Marion County impaired driving crackdown leads to thousands of tickets, hundreds of arrests

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INDIANAPOLIS, Ind. -- Police issued thousands of tickets and made nearly 150 arrests during a month-long crack down on impaired driving.

Today the Marion County Traffic Safety Partnership released the numbers of violations they found during this year's "Drive Sober or Get Pulled Over" campaign.

Over the span of 25 days, police around Marion County issued over 2,370 citations and made 148 DUI arrests. Police also made 51 additional arrests in connection to the patrols.

One Indianapolis mother, who lost her son to a drunk driver earlier this year, says those numbers should serve as a warning to drivers everywhere.

The deadly late night crash at 30th and Tibbs was caused by a drunk driver in mid-March.

"The pain in still here," said Robyn Walker. It’s still a struggle for all of us."

Robyn’s son, 27-year-old Charles Goings, was a gospel artist who played the guitar and drums.

"He was just a loving guy and we really miss him," said Walker.

According to court records, police quickly tracked down the driver responsible who they say tried to run away, and later admitted to being intoxicated.

Walker says her son’s death should serve as a tragic lesson.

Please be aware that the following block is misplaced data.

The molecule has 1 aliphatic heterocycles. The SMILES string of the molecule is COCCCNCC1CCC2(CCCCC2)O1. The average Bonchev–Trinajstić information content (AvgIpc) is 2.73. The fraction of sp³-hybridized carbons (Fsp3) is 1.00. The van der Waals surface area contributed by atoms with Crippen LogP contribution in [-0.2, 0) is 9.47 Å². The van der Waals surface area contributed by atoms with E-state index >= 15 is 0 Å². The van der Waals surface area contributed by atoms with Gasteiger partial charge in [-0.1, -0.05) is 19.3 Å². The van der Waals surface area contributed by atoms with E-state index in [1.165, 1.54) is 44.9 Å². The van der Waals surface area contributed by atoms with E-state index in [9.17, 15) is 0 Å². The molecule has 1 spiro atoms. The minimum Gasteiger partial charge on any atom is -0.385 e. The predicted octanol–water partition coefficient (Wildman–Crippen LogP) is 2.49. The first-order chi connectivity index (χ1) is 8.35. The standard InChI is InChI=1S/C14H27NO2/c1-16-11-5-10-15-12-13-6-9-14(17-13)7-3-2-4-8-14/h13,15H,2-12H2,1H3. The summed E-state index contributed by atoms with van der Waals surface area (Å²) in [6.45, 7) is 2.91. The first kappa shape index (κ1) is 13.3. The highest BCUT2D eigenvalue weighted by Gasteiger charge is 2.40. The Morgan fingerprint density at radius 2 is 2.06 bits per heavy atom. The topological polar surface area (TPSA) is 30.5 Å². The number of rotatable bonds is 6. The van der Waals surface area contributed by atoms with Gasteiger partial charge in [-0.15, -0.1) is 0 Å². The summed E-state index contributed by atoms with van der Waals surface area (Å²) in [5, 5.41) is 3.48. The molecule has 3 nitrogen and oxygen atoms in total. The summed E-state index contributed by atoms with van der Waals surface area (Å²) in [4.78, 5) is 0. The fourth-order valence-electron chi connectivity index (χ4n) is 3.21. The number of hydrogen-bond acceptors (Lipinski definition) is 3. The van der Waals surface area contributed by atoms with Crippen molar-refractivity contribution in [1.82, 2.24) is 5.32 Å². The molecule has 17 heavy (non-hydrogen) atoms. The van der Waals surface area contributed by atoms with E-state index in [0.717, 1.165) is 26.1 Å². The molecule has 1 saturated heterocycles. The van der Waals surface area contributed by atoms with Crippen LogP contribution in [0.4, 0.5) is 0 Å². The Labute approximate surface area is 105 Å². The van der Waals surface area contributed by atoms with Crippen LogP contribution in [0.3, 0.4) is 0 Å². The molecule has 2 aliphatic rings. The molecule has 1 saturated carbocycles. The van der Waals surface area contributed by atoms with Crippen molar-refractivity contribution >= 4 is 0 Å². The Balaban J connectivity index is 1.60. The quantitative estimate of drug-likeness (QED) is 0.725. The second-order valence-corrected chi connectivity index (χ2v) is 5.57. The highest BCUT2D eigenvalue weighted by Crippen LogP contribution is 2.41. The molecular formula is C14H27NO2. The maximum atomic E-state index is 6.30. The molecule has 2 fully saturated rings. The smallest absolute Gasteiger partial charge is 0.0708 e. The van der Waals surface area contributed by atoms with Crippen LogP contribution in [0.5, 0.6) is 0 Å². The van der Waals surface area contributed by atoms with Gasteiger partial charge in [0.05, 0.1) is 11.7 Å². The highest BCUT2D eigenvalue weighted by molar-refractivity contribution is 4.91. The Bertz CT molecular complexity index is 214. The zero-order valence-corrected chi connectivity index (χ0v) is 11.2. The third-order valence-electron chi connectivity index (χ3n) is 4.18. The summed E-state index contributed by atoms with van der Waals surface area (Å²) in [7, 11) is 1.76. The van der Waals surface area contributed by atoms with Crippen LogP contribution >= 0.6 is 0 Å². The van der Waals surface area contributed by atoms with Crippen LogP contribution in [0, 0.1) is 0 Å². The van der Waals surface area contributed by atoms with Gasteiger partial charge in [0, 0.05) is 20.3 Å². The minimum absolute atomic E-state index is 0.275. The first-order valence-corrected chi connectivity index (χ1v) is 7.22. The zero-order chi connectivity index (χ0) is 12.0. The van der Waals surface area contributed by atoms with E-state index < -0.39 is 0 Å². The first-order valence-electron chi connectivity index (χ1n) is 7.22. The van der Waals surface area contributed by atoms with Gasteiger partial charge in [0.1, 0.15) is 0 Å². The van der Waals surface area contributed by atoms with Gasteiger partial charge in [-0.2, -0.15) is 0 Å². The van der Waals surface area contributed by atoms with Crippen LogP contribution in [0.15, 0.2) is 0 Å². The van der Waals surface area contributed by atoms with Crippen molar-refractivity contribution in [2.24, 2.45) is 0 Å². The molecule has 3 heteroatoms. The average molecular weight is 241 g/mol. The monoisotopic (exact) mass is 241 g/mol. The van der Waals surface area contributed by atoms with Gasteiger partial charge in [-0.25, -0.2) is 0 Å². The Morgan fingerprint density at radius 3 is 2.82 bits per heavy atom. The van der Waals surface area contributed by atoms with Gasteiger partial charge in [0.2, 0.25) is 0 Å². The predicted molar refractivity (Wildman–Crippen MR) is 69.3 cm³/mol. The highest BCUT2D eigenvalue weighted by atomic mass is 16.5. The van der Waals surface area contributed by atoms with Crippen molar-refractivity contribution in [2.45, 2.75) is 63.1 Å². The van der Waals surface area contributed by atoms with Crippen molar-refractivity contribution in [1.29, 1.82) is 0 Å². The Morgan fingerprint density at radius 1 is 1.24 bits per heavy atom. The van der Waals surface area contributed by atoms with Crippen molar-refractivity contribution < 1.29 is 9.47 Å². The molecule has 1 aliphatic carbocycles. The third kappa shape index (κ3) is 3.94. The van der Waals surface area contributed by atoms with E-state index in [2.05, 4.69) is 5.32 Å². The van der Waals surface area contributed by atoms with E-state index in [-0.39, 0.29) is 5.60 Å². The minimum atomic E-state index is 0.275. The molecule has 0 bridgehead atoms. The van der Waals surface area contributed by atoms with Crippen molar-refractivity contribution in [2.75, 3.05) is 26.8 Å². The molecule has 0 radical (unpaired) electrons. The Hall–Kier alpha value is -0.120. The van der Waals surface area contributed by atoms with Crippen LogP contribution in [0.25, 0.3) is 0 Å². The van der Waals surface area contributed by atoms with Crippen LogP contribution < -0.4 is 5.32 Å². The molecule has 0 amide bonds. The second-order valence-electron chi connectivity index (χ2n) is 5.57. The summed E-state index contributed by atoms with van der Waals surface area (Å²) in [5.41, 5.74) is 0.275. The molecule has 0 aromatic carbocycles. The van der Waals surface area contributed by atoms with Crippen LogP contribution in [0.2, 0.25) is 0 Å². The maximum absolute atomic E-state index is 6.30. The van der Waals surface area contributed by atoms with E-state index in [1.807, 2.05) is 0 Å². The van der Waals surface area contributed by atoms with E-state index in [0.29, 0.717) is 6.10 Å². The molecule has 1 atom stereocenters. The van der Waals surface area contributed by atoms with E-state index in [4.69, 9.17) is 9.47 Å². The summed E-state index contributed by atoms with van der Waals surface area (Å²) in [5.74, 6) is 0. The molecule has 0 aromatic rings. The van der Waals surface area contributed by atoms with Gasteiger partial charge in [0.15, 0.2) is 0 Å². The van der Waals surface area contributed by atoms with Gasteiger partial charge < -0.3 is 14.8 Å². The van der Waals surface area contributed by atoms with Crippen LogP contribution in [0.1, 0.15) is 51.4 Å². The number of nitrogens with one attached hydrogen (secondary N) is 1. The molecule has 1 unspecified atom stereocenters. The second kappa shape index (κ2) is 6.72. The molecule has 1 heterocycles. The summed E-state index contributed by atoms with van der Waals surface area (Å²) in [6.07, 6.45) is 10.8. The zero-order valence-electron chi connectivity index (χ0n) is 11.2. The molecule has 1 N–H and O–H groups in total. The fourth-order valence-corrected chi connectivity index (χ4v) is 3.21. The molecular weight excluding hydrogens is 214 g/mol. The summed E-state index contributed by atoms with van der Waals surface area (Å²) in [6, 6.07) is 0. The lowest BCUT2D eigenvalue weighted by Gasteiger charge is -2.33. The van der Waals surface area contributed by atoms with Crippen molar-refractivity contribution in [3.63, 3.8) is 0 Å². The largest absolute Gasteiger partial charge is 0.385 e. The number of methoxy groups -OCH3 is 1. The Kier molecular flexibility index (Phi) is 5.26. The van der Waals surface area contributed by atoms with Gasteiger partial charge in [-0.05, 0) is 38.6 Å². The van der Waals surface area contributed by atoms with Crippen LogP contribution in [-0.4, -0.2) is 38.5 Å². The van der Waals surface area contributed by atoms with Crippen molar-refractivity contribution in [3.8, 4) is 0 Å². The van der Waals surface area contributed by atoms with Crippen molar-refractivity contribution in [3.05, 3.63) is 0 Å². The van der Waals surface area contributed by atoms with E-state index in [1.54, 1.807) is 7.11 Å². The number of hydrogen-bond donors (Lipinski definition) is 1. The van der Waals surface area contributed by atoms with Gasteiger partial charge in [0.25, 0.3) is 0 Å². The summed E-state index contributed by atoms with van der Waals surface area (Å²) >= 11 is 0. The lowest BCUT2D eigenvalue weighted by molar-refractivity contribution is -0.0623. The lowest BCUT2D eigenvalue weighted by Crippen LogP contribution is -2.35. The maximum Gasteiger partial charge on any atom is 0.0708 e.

"It just really hurts. It really hurts. The message is do not drink and drive," said Walker.

IMPD Lt. Richard Kivett has preached that same safety message for years.

"It’s something that’s said all the time, but drivers need to be cautious about what they do, because all it takes is 1 or 2 drinks to become too impaired to be on the street driving," said Kivett.

Kivett says during August and early September, more than 200 law enforcement agencies across Indiana took part in Drive Sober or Get Pulled Over.

Officers set up sobriety checkpoints and increased patrols, trying to find anyone who was driving drunk before they possibly caused a crash like the one that killed Charles.

"This pain will never go away, so I’m begging you, don’t drink and drive because you’ll hurt a mother like me who lost her only son," said Walker.

Police say drivers also have to watch out for each other. If you notice someone responding slowly to traffic signals, swerving or drifting across the road, stopping without cause or otherwise driving erratically, you should report that to police immediately.

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